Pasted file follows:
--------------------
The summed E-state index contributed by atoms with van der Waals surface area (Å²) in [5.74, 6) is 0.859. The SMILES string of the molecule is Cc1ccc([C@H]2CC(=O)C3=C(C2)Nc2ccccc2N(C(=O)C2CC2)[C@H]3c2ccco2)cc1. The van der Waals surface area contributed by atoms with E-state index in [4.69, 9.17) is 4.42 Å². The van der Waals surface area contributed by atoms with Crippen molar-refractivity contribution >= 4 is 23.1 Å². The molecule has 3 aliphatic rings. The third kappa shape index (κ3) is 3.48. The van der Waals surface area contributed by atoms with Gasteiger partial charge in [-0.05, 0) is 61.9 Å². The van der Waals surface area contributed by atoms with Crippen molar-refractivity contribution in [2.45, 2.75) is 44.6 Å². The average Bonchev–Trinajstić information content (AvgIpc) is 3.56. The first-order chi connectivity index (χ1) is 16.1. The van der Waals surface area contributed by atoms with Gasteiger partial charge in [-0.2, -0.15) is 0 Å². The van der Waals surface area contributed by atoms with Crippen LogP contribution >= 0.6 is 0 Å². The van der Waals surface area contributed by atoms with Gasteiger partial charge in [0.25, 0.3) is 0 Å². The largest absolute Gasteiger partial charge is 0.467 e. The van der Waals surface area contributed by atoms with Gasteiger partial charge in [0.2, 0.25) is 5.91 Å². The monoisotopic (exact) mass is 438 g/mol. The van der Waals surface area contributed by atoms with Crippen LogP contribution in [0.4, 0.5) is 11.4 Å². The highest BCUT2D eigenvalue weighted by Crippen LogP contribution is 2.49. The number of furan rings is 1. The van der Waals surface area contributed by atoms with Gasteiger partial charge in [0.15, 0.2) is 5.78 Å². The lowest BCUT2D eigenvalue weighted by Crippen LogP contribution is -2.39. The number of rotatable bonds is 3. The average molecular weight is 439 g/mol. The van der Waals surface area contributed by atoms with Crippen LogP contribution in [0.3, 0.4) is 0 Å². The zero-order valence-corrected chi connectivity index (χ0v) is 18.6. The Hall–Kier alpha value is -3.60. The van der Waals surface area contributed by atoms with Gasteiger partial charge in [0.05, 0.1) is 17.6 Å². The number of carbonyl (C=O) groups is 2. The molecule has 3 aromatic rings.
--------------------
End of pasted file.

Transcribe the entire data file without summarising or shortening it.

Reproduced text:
The summed E-state index contributed by atoms with van der Waals surface area (Å²) in [5.74, 6) is 0.859. The SMILES string of the molecule is Cc1ccc([C@H]2CC(=O)C3=C(C2)Nc2ccccc2N(C(=O)C2CC2)[C@H]3c2ccco2)cc1. The van der Waals surface area contributed by atoms with E-state index in [4.69, 9.17) is 4.42 Å². The van der Waals surface area contributed by atoms with Crippen molar-refractivity contribution >= 4 is 23.1 Å². The molecule has 3 aliphatic rings. The third kappa shape index (κ3) is 3.48. The van der Waals surface area contributed by atoms with Gasteiger partial charge in [-0.05, 0) is 61.9 Å². The van der Waals surface area contributed by atoms with Crippen molar-refractivity contribution in [2.45, 2.75) is 44.6 Å². The average Bonchev–Trinajstić information content (AvgIpc) is 3.56. The first-order chi connectivity index (χ1) is 16.1. The van der Waals surface area contributed by atoms with Gasteiger partial charge in [-0.2, -0.15) is 0 Å². The van der Waals surface area contributed by atoms with Crippen LogP contribution >= 0.6 is 0 Å². The van der Waals surface area contributed by atoms with Gasteiger partial charge in [0.25, 0.3) is 0 Å². The largest absolute Gasteiger partial charge is 0.467 e. The van der Waals surface area contributed by atoms with Gasteiger partial charge in [0.2, 0.25) is 5.91 Å². The monoisotopic (exact) mass is 438 g/mol. The van der Waals surface area contributed by atoms with Crippen LogP contribution in [0.4, 0.5) is 11.4 Å². The highest BCUT2D eigenvalue weighted by Crippen LogP contribution is 2.49. The number of furan rings is 1. The van der Waals surface area contributed by atoms with Gasteiger partial charge in [0.15, 0.2) is 5.78 Å². The lowest BCUT2D eigenvalue weighted by Crippen LogP contribution is -2.39. The number of rotatable bonds is 3. The average molecular weight is 439 g/mol. The van der Waals surface area contributed by atoms with Crippen LogP contribution in [0.3, 0.4) is 0 Å². The zero-order valence-corrected chi connectivity index (χ0v) is 18.6. The Hall–Kier alpha value is -3.60. The van der Waals surface area contributed by atoms with Gasteiger partial charge in [0.05, 0.1) is 17.6 Å². The number of carbonyl (C=O) groups is 2. The molecule has 3 aromatic rings.